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A new study has found that students who regularly take quizzes tend to do better on major exams than those who do not.
In 2019, Marcus Credé, a psychology professor, had a conversation with a colleague who believed that frequent quizzes could help students grasp lesson contents better. Credé was skeptical of his colleague’s claim, so he conducted a study to see if there was any truth to it.
Credé and graduate student Lukas Sotola analyzed 52 previous studies that involved around 8,000 participants. They wanted to determine whether or not taking quizzes frequently could have significant positive effects on students’ academic performance.
Findings revealed that students who took quizzes at least once a week outperformed those who did not on major exams. Credé and Sotola also found that students who struggled in their classes were less likely to fail when regularly quizzed. The researchers also noted that compared to quizzes with multiple-choice questions, those that required the students to write the correct answers themselves greatly increased their retention of information.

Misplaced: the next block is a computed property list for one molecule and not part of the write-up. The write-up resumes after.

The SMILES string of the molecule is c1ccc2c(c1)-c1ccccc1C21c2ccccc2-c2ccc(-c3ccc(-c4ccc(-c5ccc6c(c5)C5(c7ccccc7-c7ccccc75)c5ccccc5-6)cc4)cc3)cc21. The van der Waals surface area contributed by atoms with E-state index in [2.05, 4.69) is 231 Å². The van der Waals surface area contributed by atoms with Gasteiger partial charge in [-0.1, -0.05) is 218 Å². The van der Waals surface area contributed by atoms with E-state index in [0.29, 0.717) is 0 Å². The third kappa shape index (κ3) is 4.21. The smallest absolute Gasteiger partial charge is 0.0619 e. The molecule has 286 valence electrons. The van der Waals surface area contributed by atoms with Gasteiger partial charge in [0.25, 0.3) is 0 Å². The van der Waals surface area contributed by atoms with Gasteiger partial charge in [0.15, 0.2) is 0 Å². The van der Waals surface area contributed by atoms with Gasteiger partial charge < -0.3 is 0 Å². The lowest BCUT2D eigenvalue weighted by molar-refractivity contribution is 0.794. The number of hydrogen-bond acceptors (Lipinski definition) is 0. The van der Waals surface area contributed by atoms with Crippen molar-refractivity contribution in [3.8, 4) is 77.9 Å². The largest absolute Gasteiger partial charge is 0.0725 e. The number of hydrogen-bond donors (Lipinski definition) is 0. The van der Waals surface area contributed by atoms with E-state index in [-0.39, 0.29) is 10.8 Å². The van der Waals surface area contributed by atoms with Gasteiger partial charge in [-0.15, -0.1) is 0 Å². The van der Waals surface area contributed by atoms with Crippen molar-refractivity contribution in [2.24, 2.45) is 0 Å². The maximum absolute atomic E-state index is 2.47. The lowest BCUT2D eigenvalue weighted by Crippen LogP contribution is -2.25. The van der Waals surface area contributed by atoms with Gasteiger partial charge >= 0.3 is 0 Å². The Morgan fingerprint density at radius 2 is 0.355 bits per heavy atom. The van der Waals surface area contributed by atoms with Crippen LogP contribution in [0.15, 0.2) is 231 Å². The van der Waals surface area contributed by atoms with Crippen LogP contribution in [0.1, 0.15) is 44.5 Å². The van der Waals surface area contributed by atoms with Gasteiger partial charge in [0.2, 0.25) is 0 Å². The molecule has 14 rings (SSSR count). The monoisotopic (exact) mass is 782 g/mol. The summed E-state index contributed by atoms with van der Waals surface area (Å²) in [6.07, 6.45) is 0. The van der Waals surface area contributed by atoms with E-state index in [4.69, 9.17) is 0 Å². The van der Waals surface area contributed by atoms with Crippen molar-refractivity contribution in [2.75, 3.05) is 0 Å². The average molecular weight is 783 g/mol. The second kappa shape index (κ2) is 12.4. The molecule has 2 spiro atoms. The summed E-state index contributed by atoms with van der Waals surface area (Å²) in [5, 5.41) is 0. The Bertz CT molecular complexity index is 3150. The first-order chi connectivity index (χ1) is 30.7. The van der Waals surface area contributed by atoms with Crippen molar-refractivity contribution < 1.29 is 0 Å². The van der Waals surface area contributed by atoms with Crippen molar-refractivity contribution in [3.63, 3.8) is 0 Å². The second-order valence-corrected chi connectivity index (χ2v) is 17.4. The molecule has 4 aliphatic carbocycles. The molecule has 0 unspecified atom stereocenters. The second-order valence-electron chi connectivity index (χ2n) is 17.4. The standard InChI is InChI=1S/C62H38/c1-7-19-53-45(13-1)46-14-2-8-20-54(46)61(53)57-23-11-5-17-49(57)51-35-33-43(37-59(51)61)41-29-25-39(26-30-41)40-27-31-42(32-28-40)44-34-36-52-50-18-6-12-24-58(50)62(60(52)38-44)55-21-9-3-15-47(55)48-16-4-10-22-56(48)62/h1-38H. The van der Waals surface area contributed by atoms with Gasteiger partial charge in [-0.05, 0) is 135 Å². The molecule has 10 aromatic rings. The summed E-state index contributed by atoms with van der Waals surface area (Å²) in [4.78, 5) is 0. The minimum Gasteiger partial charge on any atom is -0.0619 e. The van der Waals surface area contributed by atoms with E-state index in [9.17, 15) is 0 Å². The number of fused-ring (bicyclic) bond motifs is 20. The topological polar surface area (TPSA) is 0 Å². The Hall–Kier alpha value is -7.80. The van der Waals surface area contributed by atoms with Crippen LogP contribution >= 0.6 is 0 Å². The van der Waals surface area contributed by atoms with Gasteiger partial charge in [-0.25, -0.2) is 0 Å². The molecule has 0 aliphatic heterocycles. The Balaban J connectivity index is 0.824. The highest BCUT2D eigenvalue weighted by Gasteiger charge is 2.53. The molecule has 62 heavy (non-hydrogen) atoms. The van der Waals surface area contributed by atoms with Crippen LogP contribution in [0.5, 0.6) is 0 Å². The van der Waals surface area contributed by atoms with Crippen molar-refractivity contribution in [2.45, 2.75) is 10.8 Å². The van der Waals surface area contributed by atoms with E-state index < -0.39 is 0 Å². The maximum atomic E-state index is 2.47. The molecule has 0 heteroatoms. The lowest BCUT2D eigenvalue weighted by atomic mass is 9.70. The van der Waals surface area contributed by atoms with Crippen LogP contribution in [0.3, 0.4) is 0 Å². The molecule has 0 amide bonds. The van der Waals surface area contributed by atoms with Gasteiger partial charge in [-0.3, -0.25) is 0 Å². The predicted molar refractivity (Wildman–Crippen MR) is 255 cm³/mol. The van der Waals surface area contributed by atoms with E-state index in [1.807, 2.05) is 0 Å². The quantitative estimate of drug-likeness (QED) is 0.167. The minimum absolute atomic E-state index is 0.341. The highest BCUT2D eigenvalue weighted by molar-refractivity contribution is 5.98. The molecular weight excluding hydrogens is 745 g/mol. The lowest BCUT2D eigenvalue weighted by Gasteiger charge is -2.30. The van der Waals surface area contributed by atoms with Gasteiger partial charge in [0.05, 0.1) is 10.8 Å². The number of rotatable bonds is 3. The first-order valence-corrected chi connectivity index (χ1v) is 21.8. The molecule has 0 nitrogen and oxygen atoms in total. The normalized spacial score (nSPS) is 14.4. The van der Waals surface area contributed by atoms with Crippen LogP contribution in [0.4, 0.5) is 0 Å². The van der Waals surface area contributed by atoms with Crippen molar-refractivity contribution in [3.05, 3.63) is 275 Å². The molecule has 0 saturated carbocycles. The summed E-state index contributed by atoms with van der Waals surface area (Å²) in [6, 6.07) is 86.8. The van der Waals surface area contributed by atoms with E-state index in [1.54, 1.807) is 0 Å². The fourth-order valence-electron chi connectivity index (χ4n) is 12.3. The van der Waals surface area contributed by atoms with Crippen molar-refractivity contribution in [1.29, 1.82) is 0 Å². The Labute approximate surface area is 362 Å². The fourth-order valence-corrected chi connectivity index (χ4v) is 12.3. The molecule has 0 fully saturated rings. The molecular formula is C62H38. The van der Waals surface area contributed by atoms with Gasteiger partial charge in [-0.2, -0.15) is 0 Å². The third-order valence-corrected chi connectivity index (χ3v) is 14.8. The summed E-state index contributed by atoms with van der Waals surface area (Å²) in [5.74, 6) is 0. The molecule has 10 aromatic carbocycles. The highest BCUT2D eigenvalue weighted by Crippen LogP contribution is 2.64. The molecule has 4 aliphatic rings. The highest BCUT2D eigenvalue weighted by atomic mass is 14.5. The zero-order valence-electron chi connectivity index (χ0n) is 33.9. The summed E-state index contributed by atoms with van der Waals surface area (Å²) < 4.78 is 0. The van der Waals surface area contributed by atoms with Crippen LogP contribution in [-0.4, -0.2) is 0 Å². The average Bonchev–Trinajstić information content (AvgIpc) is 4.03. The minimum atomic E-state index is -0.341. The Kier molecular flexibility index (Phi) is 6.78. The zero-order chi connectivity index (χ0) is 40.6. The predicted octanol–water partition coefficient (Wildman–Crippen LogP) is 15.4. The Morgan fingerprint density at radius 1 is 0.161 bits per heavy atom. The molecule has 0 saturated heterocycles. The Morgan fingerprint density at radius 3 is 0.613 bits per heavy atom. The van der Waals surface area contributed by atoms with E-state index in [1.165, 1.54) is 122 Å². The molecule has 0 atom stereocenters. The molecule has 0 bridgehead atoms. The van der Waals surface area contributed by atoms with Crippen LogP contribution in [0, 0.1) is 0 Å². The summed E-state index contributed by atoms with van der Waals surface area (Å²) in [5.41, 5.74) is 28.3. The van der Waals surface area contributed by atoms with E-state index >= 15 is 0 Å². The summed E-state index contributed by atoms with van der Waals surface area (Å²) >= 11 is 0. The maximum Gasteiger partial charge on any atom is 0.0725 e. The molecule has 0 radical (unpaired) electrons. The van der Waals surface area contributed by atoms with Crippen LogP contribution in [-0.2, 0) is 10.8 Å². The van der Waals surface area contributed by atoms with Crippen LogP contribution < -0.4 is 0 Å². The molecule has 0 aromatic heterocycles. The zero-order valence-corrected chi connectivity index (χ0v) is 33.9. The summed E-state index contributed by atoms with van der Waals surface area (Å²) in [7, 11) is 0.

Following the study’s results, the researchers are encouraging educators to utilize frequent quizzes in their classes. They recommend using online platforms that can grade quizzes to lessen the time spent on checking. The researchers are confident that regular quizzes can benefit students’ academic standing, regardless if they are done online or face-to-face.